Life is a series of phases, of changes and new chapters that ultimately shape and create our lives. With each change and new phase comes a time of transition — a time of unrest, general questioning and discomfort.
As unsettling as the feeling of not being settled may be, fact remains that growth doesn’t come from a place of comfort. These rocky transitions can leave us stripped of familiar comforts in the face of unexpected challenges. It can make us question our abilities.
As a recent college grad, I know far too well the unsettling feelings that such major transitional periods are capable of producing. These past few post-college months, I have found myself questioning more of my actions and choices in life than ever before.
Whether you’re transitioning into college, out of college, to a new job or a new city, do yourself a favor and brace to embrace the inevitable discomfort.
When we embrace and recognize these changes rather than fight them, we allow ourselves to not only be more present and live in the moment, but to also appreciate the moment for what it is.
Even the most levelheaded, confident, mindful people can get caught up in the unsettling anxiety of transition. The beauty of transition is that it’s just that — a transition. It doesn’t last forever. Focusing on where you are not will in no way, shape or serve your life positively.
After all, you’re not almost there; you're here. When you make the conscious decision to live in the moment and not only be present, but also happily present, life tends to level itself out. What once felt unfamiliar and scary will eventually feel like home.
It’s important to have patience in the process; however, until then, finding clarity in a state of chaos is often far simpler than we make it out to be. Here are five simple ways to stay grounded in gratitude during times of transition:
1. Focus on progress, not perfection:
Starting a new phase of life comes with a learning curve. Building a new routine, making new friends and getting the hang of a new job all take time. We’re a generation that values instant-gratification, and we want what we want when we want it.
But, taking on a new chapter doesn’t always work that way. Set small goals for yourself and know that each one you meet will set you closer to a larger, big-picture goal. Things usually don’t immediately fall perfectly into place.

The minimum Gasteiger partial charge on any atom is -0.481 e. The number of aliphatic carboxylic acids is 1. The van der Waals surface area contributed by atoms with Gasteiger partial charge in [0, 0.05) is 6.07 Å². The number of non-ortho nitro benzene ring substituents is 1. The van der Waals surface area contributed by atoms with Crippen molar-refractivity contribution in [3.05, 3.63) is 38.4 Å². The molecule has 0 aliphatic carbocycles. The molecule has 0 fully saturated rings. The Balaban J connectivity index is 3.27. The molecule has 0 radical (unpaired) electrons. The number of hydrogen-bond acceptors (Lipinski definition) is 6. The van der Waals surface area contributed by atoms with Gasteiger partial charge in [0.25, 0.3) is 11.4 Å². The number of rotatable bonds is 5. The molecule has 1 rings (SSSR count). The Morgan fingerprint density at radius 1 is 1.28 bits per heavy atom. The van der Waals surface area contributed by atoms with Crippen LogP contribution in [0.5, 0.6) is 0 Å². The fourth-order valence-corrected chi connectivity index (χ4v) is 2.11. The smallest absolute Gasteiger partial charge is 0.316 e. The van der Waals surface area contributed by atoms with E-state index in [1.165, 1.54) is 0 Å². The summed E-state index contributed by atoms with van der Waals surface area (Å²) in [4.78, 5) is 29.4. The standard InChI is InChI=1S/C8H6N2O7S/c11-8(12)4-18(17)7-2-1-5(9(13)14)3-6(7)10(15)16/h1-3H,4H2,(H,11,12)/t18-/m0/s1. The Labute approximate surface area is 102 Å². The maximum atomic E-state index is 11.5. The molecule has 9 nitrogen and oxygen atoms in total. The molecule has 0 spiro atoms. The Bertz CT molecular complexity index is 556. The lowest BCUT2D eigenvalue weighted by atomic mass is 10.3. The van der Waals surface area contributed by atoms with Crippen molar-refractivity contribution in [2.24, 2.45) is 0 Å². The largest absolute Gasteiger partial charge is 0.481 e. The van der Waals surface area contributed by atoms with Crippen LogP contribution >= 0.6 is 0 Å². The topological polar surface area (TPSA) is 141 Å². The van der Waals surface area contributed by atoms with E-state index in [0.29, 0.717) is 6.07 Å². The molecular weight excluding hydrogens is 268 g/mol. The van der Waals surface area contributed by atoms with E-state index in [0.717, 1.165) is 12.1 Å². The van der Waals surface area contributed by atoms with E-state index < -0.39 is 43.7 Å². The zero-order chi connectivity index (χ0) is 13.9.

Shifting your focus from perfection to progress allows you to acknowledge the presence of accomplishments and blessings rather than the absence of your idea of “perfection.”
2. Stop comparing:
Whether it’s your past or someone else’s present, you owe it to yourself to let go of comparisons. Teddy Roosevelt couldn’t have put it better when he said, “Comparison is the thief of joy.” Not only is comparison the thief of joy, but also of gratitude.
When we compare our lives to others, analyzing what we lack against what they have, we completely overshadow all of the incredible things we do have.
Stop comparing yourself to others and take a moment to be thankful for even the tiniest of blessings in your life that are far too often taken for granted.
3. Let go of what no longer serves you:
There’s a Zen proverb that reads, “Let go or be dragged.” Times of transition are opportunities to allow yourself to shed what no longer serves you: people, habits, thoughts -- whatever it may be. Fill your life with more of what makes you happy and leave no room for the toxic people and practices that drag you down.
Transitions are a chance for a clean slate and a new start. Let this transition serve as a metamorphosis and begin cultivating habits of happiness and gratitude.
4. Write it down:
I know what you’re thinking: "Write what down?" Write anything. I have found gratitude journals to be one of the most powerful ways to transform the way my mind operates.
However, if writing down your intentions each morning and your blessings each evening sounds a little too “new-age hippy” for you, then start with just one word.
Start each morning by writing down one word — one thing, one person, one type of food —, any one thing you are grateful for. If writing it down is too much of a commitment, then forget the pen and paper and each morning, write a “mental note.”
Taking those few extra seconds each morning to start your day with gratitude and intention can help keeps things in perspective, especially when you feel like your life is a mess.
5. Open your mind:
Opening your mind to new people, places and experiences is a key component to embracing transition. Maintaining an open mind and an open heart will, in turn, open new doors and present new opportunities. Take advantage opportunities to step outside your comfort zone.
Who knows? One day, you may look back and thank yourself for it.
Growth doesn’t come from a place of comfort. Replace anxiety with gratitude and embrace the change.
Photo Courtesy: We Heart It